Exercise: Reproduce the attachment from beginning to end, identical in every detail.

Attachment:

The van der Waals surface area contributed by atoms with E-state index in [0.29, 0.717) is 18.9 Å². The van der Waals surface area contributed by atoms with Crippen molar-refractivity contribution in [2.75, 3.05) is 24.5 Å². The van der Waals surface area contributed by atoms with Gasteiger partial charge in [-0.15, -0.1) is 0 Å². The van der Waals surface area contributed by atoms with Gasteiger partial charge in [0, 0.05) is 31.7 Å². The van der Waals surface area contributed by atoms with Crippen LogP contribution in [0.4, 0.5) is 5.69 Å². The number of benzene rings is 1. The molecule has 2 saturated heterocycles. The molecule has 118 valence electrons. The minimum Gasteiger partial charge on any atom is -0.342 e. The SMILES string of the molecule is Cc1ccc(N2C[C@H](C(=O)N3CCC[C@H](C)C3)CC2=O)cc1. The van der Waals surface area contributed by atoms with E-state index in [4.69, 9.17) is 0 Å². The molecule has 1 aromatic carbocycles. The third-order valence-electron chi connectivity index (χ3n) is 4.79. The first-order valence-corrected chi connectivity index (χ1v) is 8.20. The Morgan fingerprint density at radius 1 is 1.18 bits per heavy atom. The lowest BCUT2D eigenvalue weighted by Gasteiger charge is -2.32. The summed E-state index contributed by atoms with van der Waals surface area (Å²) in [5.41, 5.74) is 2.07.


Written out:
The van der Waals surface area contributed by atoms with E-state index in [0.29, 0.717) is 18.9 Å². The van der Waals surface area contributed by atoms with Crippen molar-refractivity contribution in [2.75, 3.05) is 24.5 Å². The van der Waals surface area contributed by atoms with Gasteiger partial charge in [-0.15, -0.1) is 0 Å². The van der Waals surface area contributed by atoms with Gasteiger partial charge in [0, 0.05) is 31.7 Å². The van der Waals surface area contributed by atoms with Crippen LogP contribution in [0.4, 0.5) is 5.69 Å². The number of benzene rings is 1. The molecule has 2 saturated heterocycles. The molecule has 118 valence electrons. The minimum Gasteiger partial charge on any atom is -0.342 e. The SMILES string of the molecule is Cc1ccc(N2C[C@H](C(=O)N3CCC[C@H](C)C3)CC2=O)cc1. The van der Waals surface area contributed by atoms with E-state index in [4.69, 9.17) is 0 Å². The molecule has 1 aromatic carbocycles. The third-order valence-electron chi connectivity index (χ3n) is 4.79. The first-order valence-corrected chi connectivity index (χ1v) is 8.20. The Morgan fingerprint density at radius 1 is 1.18 bits per heavy atom. The lowest BCUT2D eigenvalue weighted by Gasteiger charge is -2.32. The summed E-state index contributed by atoms with van der Waals surface area (Å²) in [5.41, 5.74) is 2.07.